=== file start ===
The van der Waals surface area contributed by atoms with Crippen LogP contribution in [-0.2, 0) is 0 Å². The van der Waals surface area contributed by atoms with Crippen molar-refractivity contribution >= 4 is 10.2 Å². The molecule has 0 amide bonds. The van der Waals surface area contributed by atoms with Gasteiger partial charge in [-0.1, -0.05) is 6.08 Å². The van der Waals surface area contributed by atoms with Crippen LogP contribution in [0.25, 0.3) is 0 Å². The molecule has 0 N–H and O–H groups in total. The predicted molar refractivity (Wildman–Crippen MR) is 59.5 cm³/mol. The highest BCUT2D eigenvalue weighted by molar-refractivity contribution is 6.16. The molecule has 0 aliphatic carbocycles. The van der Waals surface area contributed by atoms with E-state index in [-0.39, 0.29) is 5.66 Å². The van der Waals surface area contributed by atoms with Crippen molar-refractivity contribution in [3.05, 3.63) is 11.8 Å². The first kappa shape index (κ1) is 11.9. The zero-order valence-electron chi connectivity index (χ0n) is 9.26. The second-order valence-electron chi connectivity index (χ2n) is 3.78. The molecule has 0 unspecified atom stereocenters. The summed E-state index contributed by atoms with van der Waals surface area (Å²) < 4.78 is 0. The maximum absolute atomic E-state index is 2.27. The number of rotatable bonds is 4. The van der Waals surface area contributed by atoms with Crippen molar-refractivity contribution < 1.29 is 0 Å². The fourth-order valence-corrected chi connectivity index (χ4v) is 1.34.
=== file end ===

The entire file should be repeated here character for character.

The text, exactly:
The van der Waals surface area contributed by atoms with Crippen LogP contribution in [-0.2, 0) is 0 Å². The van der Waals surface area contributed by atoms with Crippen molar-refractivity contribution >= 4 is 10.2 Å². The molecule has 0 amide bonds. The van der Waals surface area contributed by atoms with Gasteiger partial charge in [-0.1, -0.05) is 6.08 Å². The van der Waals surface area contributed by atoms with Crippen LogP contribution in [0.25, 0.3) is 0 Å². The molecule has 0 N–H and O–H groups in total. The predicted molar refractivity (Wildman–Crippen MR) is 59.5 cm³/mol. The highest BCUT2D eigenvalue weighted by molar-refractivity contribution is 6.16. The molecule has 0 aliphatic carbocycles. The van der Waals surface area contributed by atoms with E-state index in [-0.39, 0.29) is 5.66 Å². The van der Waals surface area contributed by atoms with Crippen molar-refractivity contribution in [3.05, 3.63) is 11.8 Å². The first kappa shape index (κ1) is 11.9. The zero-order valence-electron chi connectivity index (χ0n) is 9.26. The second-order valence-electron chi connectivity index (χ2n) is 3.78. The molecule has 0 unspecified atom stereocenters. The summed E-state index contributed by atoms with van der Waals surface area (Å²) < 4.78 is 0. The maximum absolute atomic E-state index is 2.27. The number of rotatable bonds is 4. The van der Waals surface area contributed by atoms with Crippen molar-refractivity contribution < 1.29 is 0 Å². The fourth-order valence-corrected chi connectivity index (χ4v) is 1.34.